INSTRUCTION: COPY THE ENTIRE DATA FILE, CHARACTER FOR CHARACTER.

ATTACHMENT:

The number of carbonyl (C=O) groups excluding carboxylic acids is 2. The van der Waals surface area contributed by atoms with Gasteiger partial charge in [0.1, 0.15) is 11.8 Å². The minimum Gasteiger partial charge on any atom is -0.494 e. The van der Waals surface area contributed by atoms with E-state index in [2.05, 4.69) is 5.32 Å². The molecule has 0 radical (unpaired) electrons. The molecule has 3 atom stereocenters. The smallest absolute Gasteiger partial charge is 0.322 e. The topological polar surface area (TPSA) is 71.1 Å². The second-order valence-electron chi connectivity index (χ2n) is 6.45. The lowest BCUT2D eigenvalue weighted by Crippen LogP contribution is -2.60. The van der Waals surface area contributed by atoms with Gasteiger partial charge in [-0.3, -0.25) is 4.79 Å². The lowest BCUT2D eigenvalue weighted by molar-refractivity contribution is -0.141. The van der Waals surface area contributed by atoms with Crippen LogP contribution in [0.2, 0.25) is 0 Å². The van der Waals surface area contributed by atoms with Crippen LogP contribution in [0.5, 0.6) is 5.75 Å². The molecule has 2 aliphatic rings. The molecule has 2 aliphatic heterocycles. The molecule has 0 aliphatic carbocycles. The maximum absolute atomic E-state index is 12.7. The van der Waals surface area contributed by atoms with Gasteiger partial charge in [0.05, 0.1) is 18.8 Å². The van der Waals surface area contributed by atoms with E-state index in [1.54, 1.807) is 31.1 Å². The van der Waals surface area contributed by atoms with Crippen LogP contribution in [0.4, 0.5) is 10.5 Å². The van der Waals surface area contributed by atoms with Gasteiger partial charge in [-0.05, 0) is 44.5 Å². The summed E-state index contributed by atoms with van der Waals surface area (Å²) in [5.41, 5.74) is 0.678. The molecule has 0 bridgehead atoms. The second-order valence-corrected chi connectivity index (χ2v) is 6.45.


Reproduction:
The number of carbonyl (C=O) groups excluding carboxylic acids is 2. The van der Waals surface area contributed by atoms with Gasteiger partial charge in [0.1, 0.15) is 11.8 Å². The minimum Gasteiger partial charge on any atom is -0.494 e. The van der Waals surface area contributed by atoms with E-state index in [2.05, 4.69) is 5.32 Å². The molecule has 0 radical (unpaired) electrons. The molecule has 3 atom stereocenters. The smallest absolute Gasteiger partial charge is 0.322 e. The topological polar surface area (TPSA) is 71.1 Å². The second-order valence-electron chi connectivity index (χ2n) is 6.45. The lowest BCUT2D eigenvalue weighted by Crippen LogP contribution is -2.60. The van der Waals surface area contributed by atoms with Gasteiger partial charge in [-0.3, -0.25) is 4.79 Å². The lowest BCUT2D eigenvalue weighted by molar-refractivity contribution is -0.141. The van der Waals surface area contributed by atoms with Crippen LogP contribution in [0.2, 0.25) is 0 Å². The van der Waals surface area contributed by atoms with Crippen LogP contribution in [0.5, 0.6) is 5.75 Å². The molecule has 2 aliphatic rings. The molecule has 2 aliphatic heterocycles. The molecule has 0 aliphatic carbocycles. The maximum absolute atomic E-state index is 12.7. The van der Waals surface area contributed by atoms with Gasteiger partial charge in [0.05, 0.1) is 18.8 Å². The van der Waals surface area contributed by atoms with E-state index in [1.54, 1.807) is 31.1 Å². The van der Waals surface area contributed by atoms with Crippen LogP contribution in [0.4, 0.5) is 10.5 Å². The van der Waals surface area contributed by atoms with Gasteiger partial charge in [-0.05, 0) is 44.5 Å². The summed E-state index contributed by atoms with van der Waals surface area (Å²) in [5.41, 5.74) is 0.678. The molecule has 0 bridgehead atoms. The second-order valence-corrected chi connectivity index (χ2v) is 6.45.